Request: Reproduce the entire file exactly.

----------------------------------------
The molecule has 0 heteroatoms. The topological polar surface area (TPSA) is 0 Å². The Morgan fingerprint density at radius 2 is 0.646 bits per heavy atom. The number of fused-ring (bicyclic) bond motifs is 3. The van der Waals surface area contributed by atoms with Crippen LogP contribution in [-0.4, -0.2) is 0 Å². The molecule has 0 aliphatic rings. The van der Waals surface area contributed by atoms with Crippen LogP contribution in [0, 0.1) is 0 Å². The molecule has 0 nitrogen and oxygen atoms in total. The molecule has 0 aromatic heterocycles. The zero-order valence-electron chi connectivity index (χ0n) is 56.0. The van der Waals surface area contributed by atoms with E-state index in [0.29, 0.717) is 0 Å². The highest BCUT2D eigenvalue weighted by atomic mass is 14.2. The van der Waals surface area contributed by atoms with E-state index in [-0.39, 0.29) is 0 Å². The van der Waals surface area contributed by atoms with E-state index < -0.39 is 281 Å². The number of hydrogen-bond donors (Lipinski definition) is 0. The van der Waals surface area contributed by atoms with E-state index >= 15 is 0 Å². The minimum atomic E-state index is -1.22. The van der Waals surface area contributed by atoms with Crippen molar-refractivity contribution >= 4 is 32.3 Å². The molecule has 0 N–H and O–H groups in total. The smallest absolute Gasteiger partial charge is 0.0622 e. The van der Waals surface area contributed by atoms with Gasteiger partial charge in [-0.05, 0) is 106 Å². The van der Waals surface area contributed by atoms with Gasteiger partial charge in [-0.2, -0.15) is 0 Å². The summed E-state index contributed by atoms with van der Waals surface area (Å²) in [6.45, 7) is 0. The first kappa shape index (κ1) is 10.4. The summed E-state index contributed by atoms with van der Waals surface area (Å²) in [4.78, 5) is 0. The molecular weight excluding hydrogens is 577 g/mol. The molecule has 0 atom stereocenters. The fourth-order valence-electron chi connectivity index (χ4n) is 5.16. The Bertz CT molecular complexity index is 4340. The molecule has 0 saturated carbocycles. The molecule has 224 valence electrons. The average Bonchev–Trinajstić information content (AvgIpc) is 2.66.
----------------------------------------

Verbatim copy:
The molecule has 0 heteroatoms. The topological polar surface area (TPSA) is 0 Å². The Morgan fingerprint density at radius 2 is 0.646 bits per heavy atom. The number of fused-ring (bicyclic) bond motifs is 3. The van der Waals surface area contributed by atoms with Crippen LogP contribution in [-0.4, -0.2) is 0 Å². The molecule has 0 aliphatic rings. The van der Waals surface area contributed by atoms with Crippen LogP contribution in [0, 0.1) is 0 Å². The molecule has 0 nitrogen and oxygen atoms in total. The molecule has 0 aromatic heterocycles. The zero-order valence-electron chi connectivity index (χ0n) is 56.0. The van der Waals surface area contributed by atoms with E-state index in [0.29, 0.717) is 0 Å². The highest BCUT2D eigenvalue weighted by atomic mass is 14.2. The van der Waals surface area contributed by atoms with E-state index in [-0.39, 0.29) is 0 Å². The van der Waals surface area contributed by atoms with E-state index < -0.39 is 281 Å². The number of hydrogen-bond donors (Lipinski definition) is 0. The van der Waals surface area contributed by atoms with E-state index >= 15 is 0 Å². The minimum atomic E-state index is -1.22. The van der Waals surface area contributed by atoms with Crippen molar-refractivity contribution >= 4 is 32.3 Å². The molecule has 0 N–H and O–H groups in total. The smallest absolute Gasteiger partial charge is 0.0622 e. The van der Waals surface area contributed by atoms with Gasteiger partial charge in [-0.05, 0) is 106 Å². The van der Waals surface area contributed by atoms with Gasteiger partial charge in [-0.2, -0.15) is 0 Å². The summed E-state index contributed by atoms with van der Waals surface area (Å²) in [6.45, 7) is 0. The first kappa shape index (κ1) is 10.4. The summed E-state index contributed by atoms with van der Waals surface area (Å²) in [4.78, 5) is 0. The molecular weight excluding hydrogens is 577 g/mol. The molecule has 0 atom stereocenters. The fourth-order valence-electron chi connectivity index (χ4n) is 5.16. The Bertz CT molecular complexity index is 4340. The molecule has 0 saturated carbocycles. The molecule has 224 valence electrons. The average Bonchev–Trinajstić information content (AvgIpc) is 2.66.